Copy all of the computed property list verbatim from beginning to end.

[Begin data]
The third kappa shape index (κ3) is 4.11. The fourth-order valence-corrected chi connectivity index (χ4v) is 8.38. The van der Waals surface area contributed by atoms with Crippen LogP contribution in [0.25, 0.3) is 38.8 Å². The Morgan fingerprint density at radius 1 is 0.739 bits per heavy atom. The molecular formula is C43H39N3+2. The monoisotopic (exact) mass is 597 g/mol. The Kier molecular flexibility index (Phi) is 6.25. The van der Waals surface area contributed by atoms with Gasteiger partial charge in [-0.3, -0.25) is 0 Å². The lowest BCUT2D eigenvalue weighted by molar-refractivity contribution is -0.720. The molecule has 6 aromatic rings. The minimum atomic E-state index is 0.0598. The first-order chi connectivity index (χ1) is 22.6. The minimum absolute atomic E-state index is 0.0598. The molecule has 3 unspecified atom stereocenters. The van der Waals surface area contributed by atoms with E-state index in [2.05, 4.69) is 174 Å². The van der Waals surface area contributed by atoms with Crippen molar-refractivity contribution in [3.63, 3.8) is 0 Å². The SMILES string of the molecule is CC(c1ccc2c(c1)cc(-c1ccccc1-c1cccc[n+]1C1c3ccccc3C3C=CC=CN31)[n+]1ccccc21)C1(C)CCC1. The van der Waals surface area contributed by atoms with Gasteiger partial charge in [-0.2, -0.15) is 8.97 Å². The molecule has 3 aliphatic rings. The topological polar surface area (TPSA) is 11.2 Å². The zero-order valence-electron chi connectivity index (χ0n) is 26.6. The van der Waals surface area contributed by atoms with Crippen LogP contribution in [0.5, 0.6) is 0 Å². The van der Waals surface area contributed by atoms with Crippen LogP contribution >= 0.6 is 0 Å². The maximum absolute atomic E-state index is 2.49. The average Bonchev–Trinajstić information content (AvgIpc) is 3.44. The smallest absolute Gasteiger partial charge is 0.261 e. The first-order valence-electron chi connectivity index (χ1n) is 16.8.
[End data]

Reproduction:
The third kappa shape index (κ3) is 4.11. The fourth-order valence-corrected chi connectivity index (χ4v) is 8.38. The van der Waals surface area contributed by atoms with Crippen LogP contribution in [0.25, 0.3) is 38.8 Å². The Morgan fingerprint density at radius 1 is 0.739 bits per heavy atom. The molecular formula is C43H39N3+2. The monoisotopic (exact) mass is 597 g/mol. The Kier molecular flexibility index (Phi) is 6.25. The van der Waals surface area contributed by atoms with Gasteiger partial charge in [-0.3, -0.25) is 0 Å². The lowest BCUT2D eigenvalue weighted by molar-refractivity contribution is -0.720. The molecule has 6 aromatic rings. The minimum atomic E-state index is 0.0598. The first-order chi connectivity index (χ1) is 22.6. The minimum absolute atomic E-state index is 0.0598. The molecule has 3 unspecified atom stereocenters. The van der Waals surface area contributed by atoms with E-state index in [2.05, 4.69) is 174 Å². The van der Waals surface area contributed by atoms with Crippen molar-refractivity contribution in [3.63, 3.8) is 0 Å². The SMILES string of the molecule is CC(c1ccc2c(c1)cc(-c1ccccc1-c1cccc[n+]1C1c3ccccc3C3C=CC=CN31)[n+]1ccccc21)C1(C)CCC1. The van der Waals surface area contributed by atoms with Gasteiger partial charge in [-0.2, -0.15) is 8.97 Å². The molecule has 3 aliphatic rings. The topological polar surface area (TPSA) is 11.2 Å². The zero-order valence-electron chi connectivity index (χ0n) is 26.6. The van der Waals surface area contributed by atoms with Crippen LogP contribution in [0.5, 0.6) is 0 Å². The van der Waals surface area contributed by atoms with Crippen LogP contribution >= 0.6 is 0 Å². The maximum absolute atomic E-state index is 2.49. The average Bonchev–Trinajstić information content (AvgIpc) is 3.44. The smallest absolute Gasteiger partial charge is 0.261 e. The first-order valence-electron chi connectivity index (χ1n) is 16.8.